• I like the abstraction idea. If you're having a PC or two play against an NPC, you could even crib from the 4e "Skill Challenge" rules: have each player make a Wisdom roll for each hand with a DC corresponding to their level to decide whether they should fold or not, then have each player make a similar Bluff roll to see if they win the hand. After a certain number of successes, they have "won" the game (all their opponents' chips), and after a certain number of failures, they have "lost" the game (all their chips). Aug 30, 2013 at 17:50

Unless you really want to play the game-within-the-game, you probably need some game mechanic to add a level of abstraction. Otherwise, characters can only be as good or as bad as their players when gambling. Here is a simple and fun way to simulate about a half-hour of gambling without having to roll for every single toss of the dice or hand of cards. If the focus is on the story and the characters winning/losing money (rather than at the game itself) it may be right for you. It is adapted from a similar skill on Savage Worlds.

There is a Knowledge (Gambling) skill that depends on Intelligence. It is used to play and gamble. It can be used untrained.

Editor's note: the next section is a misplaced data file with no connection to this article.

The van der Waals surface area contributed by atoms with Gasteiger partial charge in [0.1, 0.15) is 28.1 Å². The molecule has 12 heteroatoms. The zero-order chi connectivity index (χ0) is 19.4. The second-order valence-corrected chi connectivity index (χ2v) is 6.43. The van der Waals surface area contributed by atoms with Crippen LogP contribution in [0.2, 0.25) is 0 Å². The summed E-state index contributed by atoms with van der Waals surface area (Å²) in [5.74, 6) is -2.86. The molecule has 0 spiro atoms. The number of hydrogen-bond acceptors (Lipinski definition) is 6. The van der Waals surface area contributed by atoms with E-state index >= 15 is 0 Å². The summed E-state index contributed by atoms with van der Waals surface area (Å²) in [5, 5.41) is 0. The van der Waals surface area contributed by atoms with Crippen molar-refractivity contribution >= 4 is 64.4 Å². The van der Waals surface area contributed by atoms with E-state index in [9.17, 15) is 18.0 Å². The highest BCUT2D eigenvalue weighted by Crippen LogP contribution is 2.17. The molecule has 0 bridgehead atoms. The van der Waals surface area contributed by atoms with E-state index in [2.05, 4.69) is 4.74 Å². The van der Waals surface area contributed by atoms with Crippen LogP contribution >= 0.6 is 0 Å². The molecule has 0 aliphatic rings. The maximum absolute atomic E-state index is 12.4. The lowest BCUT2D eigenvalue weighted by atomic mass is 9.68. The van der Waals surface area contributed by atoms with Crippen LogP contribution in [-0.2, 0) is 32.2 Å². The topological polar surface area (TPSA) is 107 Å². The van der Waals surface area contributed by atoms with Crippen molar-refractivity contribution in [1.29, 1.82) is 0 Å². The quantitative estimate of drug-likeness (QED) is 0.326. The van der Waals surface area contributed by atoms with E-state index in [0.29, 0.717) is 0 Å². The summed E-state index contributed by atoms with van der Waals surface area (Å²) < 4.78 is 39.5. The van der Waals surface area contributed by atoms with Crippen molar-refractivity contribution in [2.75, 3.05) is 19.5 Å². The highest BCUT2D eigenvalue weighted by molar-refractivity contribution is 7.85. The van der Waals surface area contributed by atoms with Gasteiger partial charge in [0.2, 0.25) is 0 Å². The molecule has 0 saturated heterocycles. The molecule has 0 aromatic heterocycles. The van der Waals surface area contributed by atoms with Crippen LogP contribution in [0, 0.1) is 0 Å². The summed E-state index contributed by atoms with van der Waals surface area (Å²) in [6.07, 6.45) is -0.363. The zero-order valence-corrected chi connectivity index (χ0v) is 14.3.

First have everyone agree on the stakes, such as $10, 10 gold coins, etc. Now have everyone in the game make a Knowledge (Gambling) roll. The lowest total pays the highest total half the difference times the stake (rounding down). The next lowest pays the second highest half the difference times the stake, and so on. If there are some odd characters left in the middle (with the same roll plus/minus one) they break even. Example: Everybody agrees on a stake of 10gp. Lidda rolls highest with a 15 and Tordek rolls lowest with a 4. The difference is 11, so Tordek pays Lidda 5 x the stake of 10gp, or 50gp. Cheating: A character who cheats adds +4 to her roll. The GM may raise or lower this modifier depending on the particulars of the game or the method of cheating. All the other players make an opposed roll of Sense Motive against the Knowledge (Gambling) roll of the character. If they pass it, the cheating character is caught. The consequences of this depend on the setting and the intentions of the character who noticed the cheating, but are usually quite harsh. This mechanic is simple, fast, and it allows you as GM to control how much your characters win because they cannot bet more than what the GM thinks is appropriate for a given situation. For example, after they win 30gp in their first roll you could say that "nobody wants to bet against you anymore tonight". I mostly agree with sergut's answer, but I will try to expand it a little. Saddly I am not familiar with the campaign setting you are using, but on my party's last campaign, the party's wizard wanted to take the FateSpinner prestige class, which has a perequisite of the Profession(Gambling) skill. He decided to justify the skill by gambling on every chance and that made an interesting character trait, as with time the wizard actually became addicted to gambling. As we were running a forgotten realms campaign, we tried to use games proposed by the setting's book. So most of the time, the wizard played a game called Old Man's Bones. It is a jenga-like game, where the players throw on the table many white pieces of wood and try to remove one per turn without moving the remaining. We decided that this was a delicate process, so a dexterity check. The wizard added on his role, the skill Profession(Gambling), as we decided that this should justify any experiences won by playing the game before. And from there we proceeded. He played chess with bets (Int check + Gambling), or pure luck games like roulette or craps (Just a d20+Gambling). I believe that this is the fastest and most efficient way to deal with gambling. Just an ability check or a random check (depending on the kind of the game) plus a skill for gambling. Profession gambling is a valid 3.5 skill btw :) And lastly about the gamebreaking$\$ winnings, you should try to keep the players on balance. Remember that a 100 gp is a great deal of assets for the middle-low class people that usually hang on casinos and a bet greater than that would not find someone willing to risk it. So try a little less money, arrange a maximum bet amount. This will let your players endulge on gambling, without breaking the in-game economy!